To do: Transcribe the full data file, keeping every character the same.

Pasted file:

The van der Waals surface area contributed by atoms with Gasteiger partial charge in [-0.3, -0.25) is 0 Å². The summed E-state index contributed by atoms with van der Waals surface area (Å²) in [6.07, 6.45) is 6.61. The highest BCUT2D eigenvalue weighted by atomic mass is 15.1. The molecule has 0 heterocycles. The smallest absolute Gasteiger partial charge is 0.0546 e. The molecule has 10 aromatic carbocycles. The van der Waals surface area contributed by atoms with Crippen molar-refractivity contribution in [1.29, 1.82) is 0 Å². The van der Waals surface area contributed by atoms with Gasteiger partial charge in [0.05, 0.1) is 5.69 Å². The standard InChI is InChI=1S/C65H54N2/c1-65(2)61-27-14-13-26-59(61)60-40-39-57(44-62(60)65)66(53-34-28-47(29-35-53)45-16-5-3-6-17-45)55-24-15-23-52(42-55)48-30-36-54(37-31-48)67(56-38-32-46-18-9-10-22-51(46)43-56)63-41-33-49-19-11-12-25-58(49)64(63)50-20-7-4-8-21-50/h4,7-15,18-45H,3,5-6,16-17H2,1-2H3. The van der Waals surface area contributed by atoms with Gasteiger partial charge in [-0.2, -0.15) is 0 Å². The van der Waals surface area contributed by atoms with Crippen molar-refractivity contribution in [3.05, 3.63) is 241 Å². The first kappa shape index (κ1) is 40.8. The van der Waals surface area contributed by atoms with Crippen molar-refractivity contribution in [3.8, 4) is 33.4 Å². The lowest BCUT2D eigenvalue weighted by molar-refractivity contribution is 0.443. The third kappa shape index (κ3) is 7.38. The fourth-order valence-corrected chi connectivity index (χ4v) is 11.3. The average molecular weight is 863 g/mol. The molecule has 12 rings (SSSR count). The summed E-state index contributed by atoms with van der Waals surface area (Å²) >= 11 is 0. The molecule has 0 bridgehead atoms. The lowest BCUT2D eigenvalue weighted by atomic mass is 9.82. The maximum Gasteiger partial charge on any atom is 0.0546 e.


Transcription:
The van der Waals surface area contributed by atoms with Gasteiger partial charge in [-0.3, -0.25) is 0 Å². The summed E-state index contributed by atoms with van der Waals surface area (Å²) in [6.07, 6.45) is 6.61. The highest BCUT2D eigenvalue weighted by atomic mass is 15.1. The molecule has 0 heterocycles. The smallest absolute Gasteiger partial charge is 0.0546 e. The molecule has 10 aromatic carbocycles. The van der Waals surface area contributed by atoms with Crippen molar-refractivity contribution in [1.29, 1.82) is 0 Å². The van der Waals surface area contributed by atoms with Gasteiger partial charge in [0.05, 0.1) is 5.69 Å². The standard InChI is InChI=1S/C65H54N2/c1-65(2)61-27-14-13-26-59(61)60-40-39-57(44-62(60)65)66(53-34-28-47(29-35-53)45-16-5-3-6-17-45)55-24-15-23-52(42-55)48-30-36-54(37-31-48)67(56-38-32-46-18-9-10-22-51(46)43-56)63-41-33-49-19-11-12-25-58(49)64(63)50-20-7-4-8-21-50/h4,7-15,18-45H,3,5-6,16-17H2,1-2H3. The van der Waals surface area contributed by atoms with Gasteiger partial charge in [-0.2, -0.15) is 0 Å². The van der Waals surface area contributed by atoms with Crippen molar-refractivity contribution in [3.05, 3.63) is 241 Å². The first kappa shape index (κ1) is 40.8. The van der Waals surface area contributed by atoms with Crippen molar-refractivity contribution in [3.8, 4) is 33.4 Å². The lowest BCUT2D eigenvalue weighted by molar-refractivity contribution is 0.443. The third kappa shape index (κ3) is 7.38. The fourth-order valence-corrected chi connectivity index (χ4v) is 11.3. The average molecular weight is 863 g/mol. The molecule has 12 rings (SSSR count). The summed E-state index contributed by atoms with van der Waals surface area (Å²) >= 11 is 0. The molecule has 0 bridgehead atoms. The lowest BCUT2D eigenvalue weighted by atomic mass is 9.82. The maximum Gasteiger partial charge on any atom is 0.0546 e.